Well, its only been a few episodes into the newly-dubbed Itami’s WWE career, but all I have to say to those big Kenta fans is…
Dear God, is Itami hard to watch right now. I have yet to see him perform a single wrestling hold or move; everything he’s done has been strikes. And not even entirely good strikes at that – his springboard dropkick on Justin Gabriel a few weeks ago was botched, his hesitation dropkick on Viktor last night was weak. . . What am I missing, KenTami fans? Have you enjoyed his NXT matches? Is this what I should be expecting from these new Big Three signings? (Considering the multiple matches I’ve been sent of Devitt and Steen, I have higher hopes for those two.)
If Itami doesn’t drastically improve in the ring, he’ll be back in Japan by this time next year.
So far, I am unimpressed.
She’s Good. . .Too Good
Last night’s match between Sasha Banks and Becky Lynch was a solid outing between two capable wrestlers who may soon be feuding over the NXT women’s title. Six months to a year ago, had I watched that match, I may even have called it ‘good’.
That’s before Charlotte changed the game.
It’s time for my weekly “Charlotte is the best female wrestler in WWE right now, and possibly the best in history” proclamation. I’ve discussed it with some folks on Twitter, though, and I don’t seem to be alone in my thinking. While others may put talents like Gail Kim or Trish Stratus ahead of Mrs. Bram (a fact I was unaware of until this week), they all agreed that considering Charlotte’s relative inexperience, it won’t last long.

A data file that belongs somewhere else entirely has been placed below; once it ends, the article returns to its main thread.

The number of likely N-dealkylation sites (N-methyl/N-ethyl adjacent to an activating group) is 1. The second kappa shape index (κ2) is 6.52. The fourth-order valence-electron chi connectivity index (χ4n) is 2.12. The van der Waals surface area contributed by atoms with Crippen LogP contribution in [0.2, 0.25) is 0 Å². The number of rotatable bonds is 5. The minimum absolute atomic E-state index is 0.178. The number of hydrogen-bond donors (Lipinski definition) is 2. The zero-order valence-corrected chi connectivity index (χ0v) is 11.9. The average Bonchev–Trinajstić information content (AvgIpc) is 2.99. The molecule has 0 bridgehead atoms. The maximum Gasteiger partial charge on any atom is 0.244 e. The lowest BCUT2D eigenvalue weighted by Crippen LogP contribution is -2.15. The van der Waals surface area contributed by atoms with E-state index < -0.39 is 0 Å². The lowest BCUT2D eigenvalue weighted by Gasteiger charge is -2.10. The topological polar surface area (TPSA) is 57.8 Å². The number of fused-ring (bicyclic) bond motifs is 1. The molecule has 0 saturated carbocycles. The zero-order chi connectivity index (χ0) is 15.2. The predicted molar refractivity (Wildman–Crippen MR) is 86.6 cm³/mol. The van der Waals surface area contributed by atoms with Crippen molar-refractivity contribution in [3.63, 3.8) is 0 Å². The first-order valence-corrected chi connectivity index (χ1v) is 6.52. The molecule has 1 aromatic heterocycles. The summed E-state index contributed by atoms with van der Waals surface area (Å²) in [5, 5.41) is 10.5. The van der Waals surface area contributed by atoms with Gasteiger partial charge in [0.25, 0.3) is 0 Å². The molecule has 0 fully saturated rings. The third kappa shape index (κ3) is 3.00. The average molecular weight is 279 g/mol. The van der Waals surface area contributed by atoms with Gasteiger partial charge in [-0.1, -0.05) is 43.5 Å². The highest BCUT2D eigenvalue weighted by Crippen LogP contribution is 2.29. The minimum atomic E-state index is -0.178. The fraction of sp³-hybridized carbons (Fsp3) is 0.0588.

I mean, do you remember the train wreck that was Trish when she started wrestling? I recall one match where JR had to apologize to the fans for the catastrophe taking place in the ring. She must have botched just about every move she tried, and she wound up becoming a WWE Hall of Famer.
Charlotte is already immensely talented, so much so that by comparison, the other NXT women seem like they’re taking part in an entirely different sport. This is like when Brittney Griner was playing college basketball and some people thought she should join the men’s team so it was more competitive. I honestly saw a headline the other day that said Charlotte should contend for the NXT championship, not the women’s title, but Neville’s belt. I personally think that’s a ridiculous notion, but just the fact that the conversation can be had at all speaks volumes.
Charlotte needs to get to WWE pronto so that we can stop with the comparisons and let talents like Banks, Lynch and the rest have a fair shot at greatness.
Only one is our quote of the night, which goes to Renee Young, saying that “The chip on Mojo’s shoulder is actually from the steel ringpost.” Clever line, Mrs. Ambrose, clever line.
As always, friends and humanoids, feel free to send any feedback, comments and vitriol my way. Just don’t send me Kenta matches from Japan – I’m too scared to watch them.
Until next week!